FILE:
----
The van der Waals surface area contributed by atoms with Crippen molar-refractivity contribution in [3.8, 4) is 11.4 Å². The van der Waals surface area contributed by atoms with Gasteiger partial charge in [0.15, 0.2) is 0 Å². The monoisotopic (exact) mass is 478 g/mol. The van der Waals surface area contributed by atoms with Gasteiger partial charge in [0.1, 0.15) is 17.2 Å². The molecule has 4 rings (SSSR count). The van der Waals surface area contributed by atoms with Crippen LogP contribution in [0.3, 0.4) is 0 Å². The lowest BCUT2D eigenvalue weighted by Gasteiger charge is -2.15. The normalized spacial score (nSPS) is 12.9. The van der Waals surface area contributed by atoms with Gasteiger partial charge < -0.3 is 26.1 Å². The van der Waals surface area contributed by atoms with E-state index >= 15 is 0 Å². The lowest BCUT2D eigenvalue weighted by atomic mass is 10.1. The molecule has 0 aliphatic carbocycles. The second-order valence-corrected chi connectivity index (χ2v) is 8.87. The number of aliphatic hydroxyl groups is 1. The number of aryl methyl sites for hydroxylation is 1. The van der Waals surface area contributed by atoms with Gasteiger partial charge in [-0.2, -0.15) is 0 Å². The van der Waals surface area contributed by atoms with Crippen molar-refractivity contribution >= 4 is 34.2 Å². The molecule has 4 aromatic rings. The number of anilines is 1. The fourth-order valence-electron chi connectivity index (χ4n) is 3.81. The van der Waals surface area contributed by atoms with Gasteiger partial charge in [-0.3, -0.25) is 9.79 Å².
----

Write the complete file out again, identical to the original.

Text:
The van der Waals surface area contributed by atoms with Crippen molar-refractivity contribution in [3.8, 4) is 11.4 Å². The van der Waals surface area contributed by atoms with Gasteiger partial charge in [0.15, 0.2) is 0 Å². The monoisotopic (exact) mass is 478 g/mol. The van der Waals surface area contributed by atoms with Gasteiger partial charge in [0.1, 0.15) is 17.2 Å². The molecule has 4 rings (SSSR count). The van der Waals surface area contributed by atoms with Crippen LogP contribution in [0.3, 0.4) is 0 Å². The lowest BCUT2D eigenvalue weighted by Gasteiger charge is -2.15. The normalized spacial score (nSPS) is 12.9. The van der Waals surface area contributed by atoms with Gasteiger partial charge < -0.3 is 26.1 Å². The van der Waals surface area contributed by atoms with E-state index >= 15 is 0 Å². The lowest BCUT2D eigenvalue weighted by atomic mass is 10.1. The molecule has 0 aliphatic carbocycles. The second-order valence-corrected chi connectivity index (χ2v) is 8.87. The number of aliphatic hydroxyl groups is 1. The number of aryl methyl sites for hydroxylation is 1. The van der Waals surface area contributed by atoms with Gasteiger partial charge in [-0.2, -0.15) is 0 Å². The van der Waals surface area contributed by atoms with Crippen molar-refractivity contribution >= 4 is 34.2 Å². The molecule has 4 aromatic rings. The number of anilines is 1. The fourth-order valence-electron chi connectivity index (χ4n) is 3.81. The van der Waals surface area contributed by atoms with Gasteiger partial charge in [-0.3, -0.25) is 9.79 Å².